How‌ ‌important‌ ‌is‌ ‌it‌ ‌to‌ ‌have‌ ‌a‌ ‌message‌ ‌in‌ ‌your‌ ‌lyrics?‌ ‌What‌ ‌kind‌ ‌of‌ ‌topics‌ ‌does‌ ‌each‌ ‌song‌ ‌deal‌ ‌with?‌ ‌Is‌ ‌there‌ ‌a‌ ‌red‌ ‌thread‌ ‌to‌ ‌the‌ ‌songs?‌ ‌
-To‌ ‌us,‌ ‌the‌ ‌meaning‌ ‌of‌ ‌songs‌ ‌are‌ ‌very‌ ‌personal‌ ‌things,‌ ‌and‌ ‌when‌ ‌you‌ ‌write‌ ‌them‌ ‌they‌ ‌will‌ ‌inevitably‌ ‌be‌ ‌charged‌ ‌with‌ ‌a‌ ‌huge‌ ‌amount‌ ‌of‌ ‌significance.‌ ‌We‌ ‌do‌ ‌write‌ ‌fairly‌ ‌abstract‌ ‌lyrics,‌ ‌but‌ ‌there‌ ‌is‌ ‌absolutely‌ ‌a‌ ‌common‌ ‌theme‌ ‌through‌ ‌them‌ ‌in‌ ‌the‌ ‌EP,‌ ‌closely‌ ‌tied‌ ‌to‌ ‌time,‌ ‌
mortality,‌ ‌mythology‌ ‌and‌ ‌emotion.‌ ‌That‌ ‌said,we‌ ‌don’t‌ ‌think‌ ‌there‌ ‌has‌ ‌to‌ ‌be‌ ‌a‌ ‌single,‌ ‌unambiguous‌ ‌message‌ ‌through‌ ‌songs;‌ ‌our‌ ‌personal‌ ‌view‌ ‌is‌ ‌that‌ ‌songs‌ ‌should‌ ‌first‌ ‌and‌ ‌foremost‌ ‌hold‌ ‌the‌ ‌meaning‌ ‌to‌ ‌the‌ ‌person‌ ‌that‌ ‌listens‌ ‌to‌ ‌them‌ ‌-‌ ‌whilst‌ ‌we‌ ‌do‌ ‌have‌ ‌meanings‌ ‌in‌ ‌mind,‌ ‌that’s‌ ‌not‌ ‌to‌ ‌say‌ ‌that’s‌ ‌what‌ ‌a‌ ‌listener‌ ‌might‌ ‌hear,‌ ‌or‌ ‌want‌ ‌to‌ ‌hear,‌ ‌or‌ ‌even‌ ‌need‌ ‌to‌ ‌hear‌ ‌when‌ ‌they‌ ‌first‌ ‌play‌ ‌the‌ ‌track.‌ ‌

Is‌ ‌it‌ ‌important‌ ‌today‌ ‌to‌ ‌stand‌ ‌out‌ ‌to‌ ‌be‌ ‌noticed,‌ ‌to‌ ‌have‌ ‌something‌ ‌that‌ ‌sets‌ ‌you‌ ‌apart‌ ‌in‌ ‌for‌ ‌people‌ ‌to‌ ‌discover‌ ‌you?‌ ‌How‌ ‌do‌ ‌you‌ ‌get‌ ‌people‌ ‌to‌ ‌hear‌ ‌about‌ ‌you?‌ ‌
-We‌ ‌certainly‌ ‌don’t‌ ‌shy‌ ‌away‌ ‌from‌ ‌the‌ ‌fact‌ ‌that‌ ‌we’re‌ ‌trying‌ ‌to‌ ‌do‌ ‌something‌ ‌different‌ ‌with‌ ‌our‌ ‌music,‌ ‌and‌ ‌there‌ ‌is‌ ‌no‌ ‌denying‌ ‌that‌ ‌despite‌ ‌this‌ ‌it‌ ‌is‌ ‌still‌ ‌always‌ ‌a‌ ‌challenge‌ ‌to‌ ‌get‌ ‌heard.‌ ‌There‌ ‌are‌ ‌so‌ ‌many‌ ‌extremely‌ ‌talented‌ ‌musicians‌ ‌playing‌ ‌in‌ ‌very‌ ‌capable‌ ‌bands‌ ‌out‌ ‌there‌ ‌today‌ ‌that‌ ‌it‌ ‌can‌ ‌be‌ ‌quite‌ ‌daunting‌ ‌to‌ ‌try‌ ‌and‌ ‌find‌ ‌an‌ ‌audience;‌ ‌however,‌ ‌we‌ ‌have‌ ‌been‌ ‌lucky‌ ‌in‌ ‌that‌ ‌some‌ ‌radio‌ ‌stations‌ ‌have‌ ‌stumbled‌ ‌onto‌ ‌us‌ ‌on‌ ‌Bandcamp/the‌ ‌Metal‌ ‌Archives/Spotify,‌ ‌and‌ ‌really‌ ‌engaged‌ ‌with‌ ‌us‌ ‌and‌ ‌played‌ ‌our‌ ‌tracks,‌ ‌which‌ ‌is‌ ‌of‌ ‌course‌ ‌a‌ ‌massive‌ ‌boost‌ ‌for‌ ‌us.‌ ‌But‌ ‌that‌ ‌said,‌ ‌whilst‌ ‌it‌ ‌might‌ ‌sound‌ ‌like‌ ‌a‌ ‌cliche,‌ ‌we‌ ‌are‌ ‌just‌ ‌delighted‌ ‌that‌ ‌people‌ ‌are‌ ‌finding‌ ‌and‌ ‌resonating‌ ‌with‌ ‌the‌ ‌music‌ ‌we’re‌ ‌making‌ ‌-‌ ‌to‌ ‌have‌ ‌even‌ ‌just‌ ‌one‌ ‌person‌ ‌take‌ ‌the‌ ‌time‌ ‌to‌ ‌listen‌ ‌to‌ ‌your‌ ‌music,‌ ‌and‌ ‌for‌ ‌it‌ ‌to‌ ‌resonate‌ ‌with‌ ‌them‌ ‌in‌ ‌the‌ ‌way‌ ‌that‌ ‌only‌ ‌music‌ ‌can,‌ ‌is‌ ‌a‌ ‌hugely‌ ‌validating‌ ‌experience,‌ ‌and‌ ‌we’re‌ ‌very‌ ‌grateful‌ ‌for‌ ‌that.‌ ‌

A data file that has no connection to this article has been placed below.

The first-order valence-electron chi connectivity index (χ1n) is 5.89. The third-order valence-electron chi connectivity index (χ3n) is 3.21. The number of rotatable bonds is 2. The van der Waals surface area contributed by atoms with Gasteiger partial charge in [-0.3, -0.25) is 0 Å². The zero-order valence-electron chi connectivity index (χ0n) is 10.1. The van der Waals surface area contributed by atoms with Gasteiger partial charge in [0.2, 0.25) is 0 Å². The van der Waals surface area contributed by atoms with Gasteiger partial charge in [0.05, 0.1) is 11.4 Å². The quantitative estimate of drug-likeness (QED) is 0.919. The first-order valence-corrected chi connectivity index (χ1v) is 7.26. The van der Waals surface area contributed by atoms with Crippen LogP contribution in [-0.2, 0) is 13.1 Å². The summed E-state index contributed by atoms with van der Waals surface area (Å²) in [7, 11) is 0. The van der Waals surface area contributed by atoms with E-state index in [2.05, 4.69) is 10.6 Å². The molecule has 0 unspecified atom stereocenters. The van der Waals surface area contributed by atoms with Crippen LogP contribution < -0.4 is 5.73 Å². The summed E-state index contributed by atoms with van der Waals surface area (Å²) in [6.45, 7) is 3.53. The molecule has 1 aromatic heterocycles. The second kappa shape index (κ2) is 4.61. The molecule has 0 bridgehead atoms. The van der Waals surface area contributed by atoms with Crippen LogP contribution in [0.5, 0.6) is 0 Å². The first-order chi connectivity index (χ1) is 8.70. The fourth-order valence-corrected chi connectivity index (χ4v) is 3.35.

How‌ ‌did‌ ‌you‌ ‌go‌ ‌about‌ ‌choosing‌ ‌art‌ ‌work‌ ‌for‌ ‌this‌ ‌new‌ ‌record?‌ ‌What‌ ‌was‌ ‌important‌ ‌to‌ ‌have‌ ‌in‌ ‌it?‌ ‌
-We‌ ‌actually‌ ‌did‌ ‌the‌ ‌cover‌ ‌ourselves!‌ ‌We‌ ‌really‌ ‌wanted‌ ‌to‌ ‌capture‌ ‌the‌ ‌dark,‌ ‌atmospheric‌ ‌vibe‌ ‌of‌ ‌the‌ ‌EP,‌ ‌with‌ ‌reference‌ ‌to‌ ‌seas,‌ ‌space‌ ‌and‌ ‌time,‌ ‌and‌ ‌of‌ ‌course‌ ‌the‌ ‌central‌ ‌focus‌ ‌of‌ ‌an‌ ‌abstract‌ ‌interpretation‌ ‌of‌ ‌a‌ ‌Cailleach-like‌ ‌female‌ ‌deity,‌ ‌representing‌ ‌that‌ ‌duality‌ ‌of‌ ‌malevolence‌ ‌and‌ ‌benevolence.‌ ‌It‌ ‌took‌ ‌a‌ ‌lot‌ ‌of‌ ‌time‌ ‌to‌ ‌get‌ ‌right,‌ ‌but‌ ‌we’re‌ ‌really‌ ‌happy‌ ‌with‌ ‌the‌ ‌result.‌ ‌

Something‌ ‌that‌ ‌scares‌ ‌me‌ ‌a‌ ‌bit‌ ‌is‌ ‌this‌ ‌I‌ ‌hear‌ ‌from‌ ‌more‌ ‌and‌ ‌more‌ ‌bands‌ ‌that‌ ‌they‌ ‌aren’t‌ ‌that‌ ‌bothered‌ ‌with‌ ‌art‌ ‌work‌ ‌anymore‌ ‌because‌ ‌people‌ ‌today‌ ‌download‌ ‌rather‌ ‌than‌ ‌buy‌ ‌physical.‌ ‌To‌ ‌me‌ ‌the‌ ‌whole‌ ‌point‌ ‌is‌ ‌to‌ ‌have‌ ‌art‌ ‌work‌ ‌that‌ ‌matches‌ ‌the‌ ‌music.‌ ‌I‌ ‌don’t‌ ‌know‌ ‌how‌ ‌many‌ ‌times‌ ‌I’ve‌ ‌been‌ ‌disappointed‌ ‌by‌ ‌weak‌ ‌art‌ ‌work‌ ‌to‌ ‌an‌ ‌otherwise‌ ‌cool‌ ‌album.‌ ‌What’s‌ ‌your‌ ‌opinion‌ ‌on‌ ‌this‌ ‌subject?‌ ‌
-We‌ ‌would‌ ‌agree‌ ‌that‌ ‌that’s‌ ‌a‌ ‌real‌ ‌shame;‌ ‌even‌ ‌if‌ ‌you‌ ‌are‌ ‌only‌ ‌releasing‌ ‌on‌ ‌digital,‌ ‌the‌ ‌artwork‌ ‌is‌ ‌frequently‌ ‌the‌ ‌only‌ ‌visual‌ ‌cue‌ ‌for‌ ‌the‌ ‌listener‌ ‌as‌ ‌to‌ ‌what‌ ‌you‌ ‌are‌ ‌trying‌ ‌to‌ ‌covey‌ ‌in‌ ‌the‌ ‌music.‌ ‌Accurately‌ ‌capturing‌ ‌the‌ ‌essence‌ ‌of‌ ‌a‌ ‌song,‌ ‌EP‌ ‌or‌ ‌LP‌ ‌in‌ ‌a‌ ‌single‌ ‌image‌ ‌should‌ ‌be‌ ‌a‌ ‌really‌ ‌engaging‌ ‌and‌ ‌exciting‌ ‌process‌ ‌for‌ ‌the‌ ‌band/artist,‌ ‌and‌ ‌it’s‌ ‌such‌ ‌an‌ ‌opportunity‌ ‌to‌ ‌really‌ ‌fly‌ ‌a‌ ‌banner‌ ‌for‌ ‌what‌ ‌you‌ ‌and‌ ‌your‌ ‌music‌ ‌is‌ ‌about.‌ ‌